Anthony Clavane – A Yorkshire Tragedy

A Yorkshire Tragedy

The Rise and Fall of a Sporting Powerhouse

According to recent Sports England figures, 67,000 fewer Yorkshire people are now involved in sport than in 2012. In my new book, ‘A Yorkshire Tragedy’, I argue that there is a crisis in grass roots sport in God’s Own County.

Of course, there is a crisis in the rest of the country too. But my argument is that the rot set in during the 1980s, a decade when manufacturing industries were run down, particularly mining and steel, and this disproportionately affected villages, towns and cities in the Broad Acres.

Whole communities collapsed, particularly in those working class areas which had produced so many famous teams. This decade of despair spelt disaster for many clubs – and its divisive and destructive legacy lives on today.

clavance-ytThere was a debt-fuelled boom in the 1990s, with Leeds United in particular ending that decade on a high. But, as all Whites fans (and I’m one of them) know, there then came The Fall. And we haven’t really recovered from that humiliating descent into the abyss.

In fact, at the moment there is only one Yorkshire team in the Premier League – Hull City keep hopping in and out – and several of them have, like Leeds, have lurched from financial disaster to despair, tumbling down the divisions.

It’s not just football which is suffering. The world famous Headingley stadium is no longer an Ashes Test ground and match attendances at rugby league (which is predominantly played in Yorkshire and Lancashire) are falling.

The current feelgood factor about sport is based on a few weeks of fantastic success in Rio. But dig deeper and the picture is somewhat bleaker.

In my view, the crisis is not simply a sporting one. As the EU referendum result showed, large swathes of the county feel disconnected from the mainstream of society. A north-south divide was clearly evident in the voting patterns. I have spent the last two years touring old industrial Yorkshire and it is clear that, although there are many reasons for this disillusionment, the main one is the perception that these communities have been left behind by globalisation.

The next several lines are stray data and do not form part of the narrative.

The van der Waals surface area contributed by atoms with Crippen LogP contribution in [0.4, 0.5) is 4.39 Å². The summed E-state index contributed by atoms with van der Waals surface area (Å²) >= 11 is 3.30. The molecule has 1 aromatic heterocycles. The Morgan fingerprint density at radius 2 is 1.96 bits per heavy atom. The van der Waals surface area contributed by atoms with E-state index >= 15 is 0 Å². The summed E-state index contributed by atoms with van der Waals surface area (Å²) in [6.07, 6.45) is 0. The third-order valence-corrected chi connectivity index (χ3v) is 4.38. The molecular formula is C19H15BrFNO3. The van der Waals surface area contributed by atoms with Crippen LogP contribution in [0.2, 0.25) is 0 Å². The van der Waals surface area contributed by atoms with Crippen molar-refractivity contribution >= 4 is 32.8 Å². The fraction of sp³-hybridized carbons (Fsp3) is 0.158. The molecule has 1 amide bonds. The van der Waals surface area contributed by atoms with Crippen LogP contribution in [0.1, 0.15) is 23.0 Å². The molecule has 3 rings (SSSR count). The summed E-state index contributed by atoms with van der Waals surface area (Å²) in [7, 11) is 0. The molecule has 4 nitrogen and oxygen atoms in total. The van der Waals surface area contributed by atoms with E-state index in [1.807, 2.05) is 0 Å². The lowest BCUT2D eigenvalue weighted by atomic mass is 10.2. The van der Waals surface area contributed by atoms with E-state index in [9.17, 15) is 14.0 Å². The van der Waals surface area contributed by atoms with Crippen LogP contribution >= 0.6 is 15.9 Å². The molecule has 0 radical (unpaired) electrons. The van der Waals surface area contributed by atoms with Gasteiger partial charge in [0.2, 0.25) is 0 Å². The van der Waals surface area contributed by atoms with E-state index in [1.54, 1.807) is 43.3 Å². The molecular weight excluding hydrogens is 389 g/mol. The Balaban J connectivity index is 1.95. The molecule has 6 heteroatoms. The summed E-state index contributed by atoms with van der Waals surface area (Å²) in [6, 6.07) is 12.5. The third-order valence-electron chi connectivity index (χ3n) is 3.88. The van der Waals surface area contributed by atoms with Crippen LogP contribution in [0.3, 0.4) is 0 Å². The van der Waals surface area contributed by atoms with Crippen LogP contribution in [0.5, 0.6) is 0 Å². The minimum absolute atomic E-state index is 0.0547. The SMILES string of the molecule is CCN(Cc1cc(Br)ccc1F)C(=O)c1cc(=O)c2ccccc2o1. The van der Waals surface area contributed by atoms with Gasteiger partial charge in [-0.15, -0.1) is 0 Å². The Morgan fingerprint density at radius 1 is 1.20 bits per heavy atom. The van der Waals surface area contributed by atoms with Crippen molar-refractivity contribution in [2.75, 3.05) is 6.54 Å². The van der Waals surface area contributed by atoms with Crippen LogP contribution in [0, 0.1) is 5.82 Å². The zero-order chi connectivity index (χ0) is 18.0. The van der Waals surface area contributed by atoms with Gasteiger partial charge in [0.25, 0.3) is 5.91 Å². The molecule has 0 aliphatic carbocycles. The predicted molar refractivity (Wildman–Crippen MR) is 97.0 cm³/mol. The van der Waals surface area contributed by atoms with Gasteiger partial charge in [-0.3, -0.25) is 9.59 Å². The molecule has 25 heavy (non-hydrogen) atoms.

In my book, a follow up to ‘Promised Land’ – which traced the rise and fall of Leeds United – I argue that the collapse in community life, triggered by the sea change that took place in the 1980s, transformed politics, the economy and the cultural landscape.

Huge sections of society have been disenfranchised by the new sporting order which emerged during that era – an order in which money, rather than collective endeavour, determines success. To some of its supporters a kind of deregulated paradise, this new order has surrendered to an array of deadly sins: financial doping, match-fixing, cover-ups, corruption etc.

Just like its great industries, many of Yorkshire’s great teams have never fully recovered from the harrowing of their region. In south and west Yorkshire in particular, which voted in the main to leave the EU, Britain’s former industrial heartland sank into a psychological depression – and even former Thatcherites have come to regret the destruction of traditional, mutually self-sustaining, local communities.

There is, however, a positive side. Featuring many interviews with key sporting figures from the 80s, as well as miners, musicians, fans and politicians, ‘A Yorkshire Tragedy’ is also an homage to the county’s pride and sense of belonging – and the defiantly communal nature of sport.

Also, it is quite clear that a great deal of money has been invested in “podium level athletes” producing a fantastic medal tally for the region at the Olympics. But in the sports which are most relevant to the everyday lives of most British people (football, cricket and rugby), I believe that many ordinary fans and players have become disenfranchised. While the ruling bodies have been enriched by billions of television money, a huge gap has emerged between the haves and have-nots.

Publisher: Quercus Publishing

Available at all good bookshops, including Leeds Waterstones and Phillip Howard Books,

47 Street Lane, LS8 1AP

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